Apple has been doing incredibly well distributing the iPhone all over the world through carrier contracts. Recent revelations seem to point out a new avenue. According to RBC Capital Markets analyst Mike Abramsky (via: AppleInsider), Apple might consider a low-end model of its iPhone if it provides an “innovative, category killer experience.” In other words, if it rips up the competition.

Abramsky met with Apple COO Tim Cook and CFO Peter Oppenheimer on Wednesday, August 3, and although he could not quote the leaders directly, he picked up key points from the meeting. Apple only does things when they believe the endeavor might be successful. Although launching a low-end model of the iPhone 4 alongside the iPhone 5 might add some extra money to their wallets (especially if they hit the Chinese market hard), should it really be a focal point?

This is debatable depending on how Apple defines “low-end model.” If they just mean adding two features to the current iPhone and selling it for $50 less, I don’t see the need (although that would be nice). However, if their plan is to make a contract free iPhone, such a focus would go a long way. After all, the pre-paid market makes up two-thirds of the world’s 1.5 billion mobile users.

AppleInsider also reported:

Though those familiar with Apple’s design philosophy and strategy may dismiss the statement as seemingly obvious, it does run against the grain of recent assertions that Apple would release a contract-free iPhone for primarily financial reasons. For instance, Deutsche Bank analyst Chris Whitmore set off a round of speculation in June when he speculated that “it’s time for a mid-range iPhone,” largely based on the assumption that Apple is looking to reach the pre-paid market.

After a meeting with two of Apple’s top executives, RBC Capital Markets analyst Mike Abramsky concluded that the company’s primary requirement for launching a lower-end iPhone is whether the handset would crush the competition by providing a “category-killer experience.” Of course, this mystery device would be an iPhone nonetheless and therefore, it should be a “category-killer” by default. All in all, if Apple goes ahead with this plan, they would have an advantage to the Android market with their “integrated approach to hardware and software, oversight of user experience and application ecosystem curation.”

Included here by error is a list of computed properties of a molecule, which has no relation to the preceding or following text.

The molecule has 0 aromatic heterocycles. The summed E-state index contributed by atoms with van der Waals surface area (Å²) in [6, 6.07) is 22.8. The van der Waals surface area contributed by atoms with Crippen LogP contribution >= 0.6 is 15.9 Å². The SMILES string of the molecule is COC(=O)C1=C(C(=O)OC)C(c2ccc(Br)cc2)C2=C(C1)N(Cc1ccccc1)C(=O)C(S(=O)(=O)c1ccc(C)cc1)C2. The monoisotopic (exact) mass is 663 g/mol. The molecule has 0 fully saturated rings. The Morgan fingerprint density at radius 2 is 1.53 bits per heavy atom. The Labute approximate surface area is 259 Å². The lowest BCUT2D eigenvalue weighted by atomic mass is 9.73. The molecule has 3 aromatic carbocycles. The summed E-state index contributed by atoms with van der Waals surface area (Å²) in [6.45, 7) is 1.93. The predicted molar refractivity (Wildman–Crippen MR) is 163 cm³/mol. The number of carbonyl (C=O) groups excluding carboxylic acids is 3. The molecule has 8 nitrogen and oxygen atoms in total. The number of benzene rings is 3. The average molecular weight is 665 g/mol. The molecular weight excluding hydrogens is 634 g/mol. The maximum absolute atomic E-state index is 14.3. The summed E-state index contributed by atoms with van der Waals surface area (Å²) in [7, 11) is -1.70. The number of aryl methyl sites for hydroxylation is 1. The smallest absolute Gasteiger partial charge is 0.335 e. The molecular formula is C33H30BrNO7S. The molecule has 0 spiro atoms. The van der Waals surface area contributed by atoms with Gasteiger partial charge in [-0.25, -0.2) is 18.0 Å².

The executives affirmed Apple’s “untapped global opportunity,” especially in China, which has seen tremendous growth in recent years, the analyst said. Other emerging markets such as Latin America, the Middle East and India also provide Apple with a significant opportunity for expansion.

If such a device is really in the making, and it might be, as the conditions Apple poses (category-killer-experience), seem to be fulfilled, I’d like to see what the whole “package” contains. Of course, it would still be an iPhone so no worries on this end.

Is this the right move? Or would it cheapen the iPhone brand? Tell us in the comments!